Introduction to LUDWIK DUTKIEWICZ (1921-2008): A SURVEY
An exhibition of the artist’s work from 1950-2000s, RSASA Gallery, Adelaide, January – February 2011
Ludwik Dutkiewicz was born in Stara Sol, outside Lwow, Poland, in 1921. After traumatic experiences during the war, throughout which time he was protected by an older brother, Wladyslaw, he found his way to a Displaced Persons’ camp in Bavaria, where he stayed for
four years, working in a touring theatrical troupe and in administration.
He migrated to Australia in 1949 and settled in Adelaide. In 1951 he held a joint exhibition with Wladyslaw at the Royal South Australian Society of Arts (RSASA), after which he was elected Fellow. In 1953 he was awarded the Cornell Prize at the Contemporary Art Society of South Australia (CASSA) and won it again in 1954. He was recognized as one of several of South Australia’s most progressive artists of the era, who were featured in the film Painting 1950-1955 South Australia. He exhibited with a selected CASSA group in London in 1954, and was a member of the Adelaide Group, which showed work in Adelaide, Sydney and Melbourne until 1957. He was Vice-President or committee member of the CASSA from 1954-62, and lectured for several years at the South Australian School of Art.
Ludwik arrived in Australia as an expressionist painter but soon became a committed abstractionist. At that time there was almost no abstract art here, and certainly none in Adelaide: indeed, he and his brother pioneered that territory in South Australia. The brothers were attracted to this area as a reaction against the kind of art promulgated by the Nazis in Western Europe and Stalinists in the Eastern Block. They also believed fine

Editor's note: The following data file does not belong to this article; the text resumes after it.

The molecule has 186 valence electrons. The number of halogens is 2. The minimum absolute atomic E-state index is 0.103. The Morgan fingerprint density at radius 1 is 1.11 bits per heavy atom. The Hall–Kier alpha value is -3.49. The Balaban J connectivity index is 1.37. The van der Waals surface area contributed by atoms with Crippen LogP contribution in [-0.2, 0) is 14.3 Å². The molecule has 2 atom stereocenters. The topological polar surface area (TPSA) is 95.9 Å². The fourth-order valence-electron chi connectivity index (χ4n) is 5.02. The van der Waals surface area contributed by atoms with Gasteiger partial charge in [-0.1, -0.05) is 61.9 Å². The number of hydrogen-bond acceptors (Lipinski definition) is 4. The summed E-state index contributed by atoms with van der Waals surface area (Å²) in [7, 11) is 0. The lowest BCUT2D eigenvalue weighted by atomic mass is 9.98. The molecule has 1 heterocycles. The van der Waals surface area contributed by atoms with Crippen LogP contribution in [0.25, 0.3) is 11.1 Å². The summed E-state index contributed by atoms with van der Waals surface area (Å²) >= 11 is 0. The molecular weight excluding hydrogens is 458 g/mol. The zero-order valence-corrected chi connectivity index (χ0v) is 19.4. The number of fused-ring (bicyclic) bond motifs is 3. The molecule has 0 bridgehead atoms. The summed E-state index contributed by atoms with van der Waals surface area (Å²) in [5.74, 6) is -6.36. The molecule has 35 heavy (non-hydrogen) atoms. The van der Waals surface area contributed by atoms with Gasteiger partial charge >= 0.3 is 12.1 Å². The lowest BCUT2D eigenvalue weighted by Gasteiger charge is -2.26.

art should be imaginative and should free itself of tired and clichéd, representational forms; and that it had evolved in modern times to expand beyond illustration of people and their environment.
Ludwik joined the staff of the Botanic Gardens on 19 February 1953 as a botanical illustrator. His work in this field was published in many journals and books, and has received international recognition. During his final years in the Botanic Gardens and State Herbarium he concentrated on line drawings and his work features extensively in the early volumes of the Journal of the Adelaide Botanic Garden, The Flora of Central Australia
(1981), The Flora of South Australia by J. P. Jessop and H. Toelken (1986) and, in his year of retirement, Flowering Plants in Australia by B. Morley and H. Toelken (1983). He was also included in the 6th International Exhibition of Botanical Art & Illustration, Pittsburgh (1988). There are some 1500 of his illustrations in the Gardens’ archive.
From 1964, Ludwik shifted much of his creative energy into film. In a partnership with scriptwriter/photographer Ian Davidson he directed Transfiguration, which featured the music of Anton Bruckner and was shown in the Sixth Adelaide Film Festival; it received
an AFI award for Best Black and White Photography and is in the collection of the Museum Of Modern Art in New York. He made two other films in the mid-late 1960s with Davidson: Reflections and Time in Summer, the latter a feature film that was selected for the Berlin
Dr Brian Morley, in the opening speech for his 1987 retrospective exhibition, observed that the “artistic output of [Ludwik] Dutkiewicz shows a remarkable dicothomy between the abstract paintings extending over more than thirty years carried out in his private time
and the accomplished botanical illustrations undertaken as a public servant.”
This book shows the convergences and divergences of these activities as well as the artist’s explorations over a range of media, highlighting especially many of his paintings in oils and acrylics, graphics and his black and white photography.
from Ludwik Dutkiewicz: Adventures in Art (Adelaide: Moon Arrow Press, 2009)